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|Born||Paul Georg Julius Hernreid von Wasel Waldingau
10 January 1908
|Died||29 March 1992
Santa Monica, California, U.S.
|Cause of death||pneumonia|
|Spouse(s)||Elizabeth "Lisl" Camilla Julia Gluck (1936-1992)
(his death) 2 children
Paul Henreid (10 January 1908 – 29 March 1992) was an Austrian-born American actor and film director. He is best remembered for two roles: Victor Laszlo in Casablanca and Jerry Durrance in Now, Voyager, both released in 1942.
Born Paul Georg Julius Freiherr von Hernreid Ritter von Wasel-Waldingau—or Paul George Julius Hernreid von Wasel Waldingau—in the city of Trieste, then part of the Austro-Hungarian Empire (now Italy), Henreid was the son of Maria-Luise (Lendecke) and Baron Carl Alphons, a Viennese banker who had served as financial advisor to Emperor Franz Josef. However, Henreid's father died during World War I, and the family fortune had dwindled by the time he graduated from the exclusive Maria Theresianische Academie.
He trained for the theatre in Vienna, over his family's objections, and debuted there on the stage under the direction of Max Reinhardt. He began his film career acting in German films in the 1930s.
He played Prince Albert in the play Victoria Regina in 1937. With the outbreak of World War II, Henreid risked deportation or internment as an enemy alien, but was allowed to remain and work in England's film industry. He had a good supporting role in Goodbye, Mr. Chips (1939) and third billing as a German espionage agent in the thriller Night Train to Munich (1940). He also had a minor role in Under Your Hat (1940).
He then travelled to the USA.
Henreid had a successful New York theater run in Flight to the West, He was put under contract by RKO in 1941. The studio changed his name from von Hernreid to the simpler and less overtly Germanic Henreid. That year, Henreid became a citizen of the United States.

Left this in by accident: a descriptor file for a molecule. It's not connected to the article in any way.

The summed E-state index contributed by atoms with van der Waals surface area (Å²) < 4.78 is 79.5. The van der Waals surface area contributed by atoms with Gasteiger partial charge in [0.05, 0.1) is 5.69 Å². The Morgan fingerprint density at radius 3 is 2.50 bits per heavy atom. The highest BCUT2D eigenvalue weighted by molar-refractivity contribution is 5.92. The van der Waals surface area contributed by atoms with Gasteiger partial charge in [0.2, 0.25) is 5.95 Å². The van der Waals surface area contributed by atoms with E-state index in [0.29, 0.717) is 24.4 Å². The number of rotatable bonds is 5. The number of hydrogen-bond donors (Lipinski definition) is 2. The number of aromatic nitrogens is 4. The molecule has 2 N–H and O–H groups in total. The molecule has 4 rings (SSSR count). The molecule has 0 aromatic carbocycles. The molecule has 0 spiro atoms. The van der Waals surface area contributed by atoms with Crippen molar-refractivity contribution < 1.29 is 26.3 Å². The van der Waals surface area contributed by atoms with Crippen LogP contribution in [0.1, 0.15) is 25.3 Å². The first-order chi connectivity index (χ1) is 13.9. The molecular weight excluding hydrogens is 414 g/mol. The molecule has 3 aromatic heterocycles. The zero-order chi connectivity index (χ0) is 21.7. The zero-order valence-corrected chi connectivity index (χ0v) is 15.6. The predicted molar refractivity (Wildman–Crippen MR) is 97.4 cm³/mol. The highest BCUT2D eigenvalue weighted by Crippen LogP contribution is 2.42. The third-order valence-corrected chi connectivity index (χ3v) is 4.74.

His first film for the studio was Joan of Paris, which came out in 1942 and was a big hit.
Henreid went over to Warner Bros where he was in Now, Voyager (1942), playing the romantic lead opposite Bette Davis. Henreid shared with her one of cinema's best-known scenes, in which he lights two cigarettes at the same time and hands one to her.
Warners tried to consolidate Henreid's new status by co-starring him with Ida Lupino in a romantic drama, In Our Time (1944) then putting him in Between Two Worlds (1944), a remake of Outward Bound. The Conspirators (1944) was an attempt to repeat the success of Casablanca with Henreid fighting Nazis in an ostensible neutral city and a support cast that included Sydney Greenstreet and Peter Lorre.
None of these films were particularly successful. However, a pirate swashbuckler Henreid made at RKO, The Spanish Main (1945), was a huge hit. Back at Warners Henreid was the male lead in Devotion (1946) a biopic of the Bronte sisters in which Henreid played Arthur Bell Nicholls. He and Eleanor Parker were in an unsuccessful adaptation of Of Human Bondage (1946).
Henreid had a small role in Deep in My Heart (1954) at MGM, his first "A" movie for a number of years. He did Pirates of Tripoli (1955) for Katzman, and Meet Me in Las Vegas (1955) for MGM. He appeared on Broadway in a play called Festival which had a short run.
In 1964, Henreid directed Dead Ringer, which starred Bette Davis and featured, in a minor role, the director's daughter, Monika.
His last screen appearance was in Exorcist II: The Heretic (1977).
Henreid married Elizabeth "Lisl" Gluck (1908–1993) in 1936; the couple had two daughters.
*The Californians (1957-1959) various episodes
|1946||Suspense||"Angel of Death"|
|1946||Suspense||"No More Alice"|
8) The Californians
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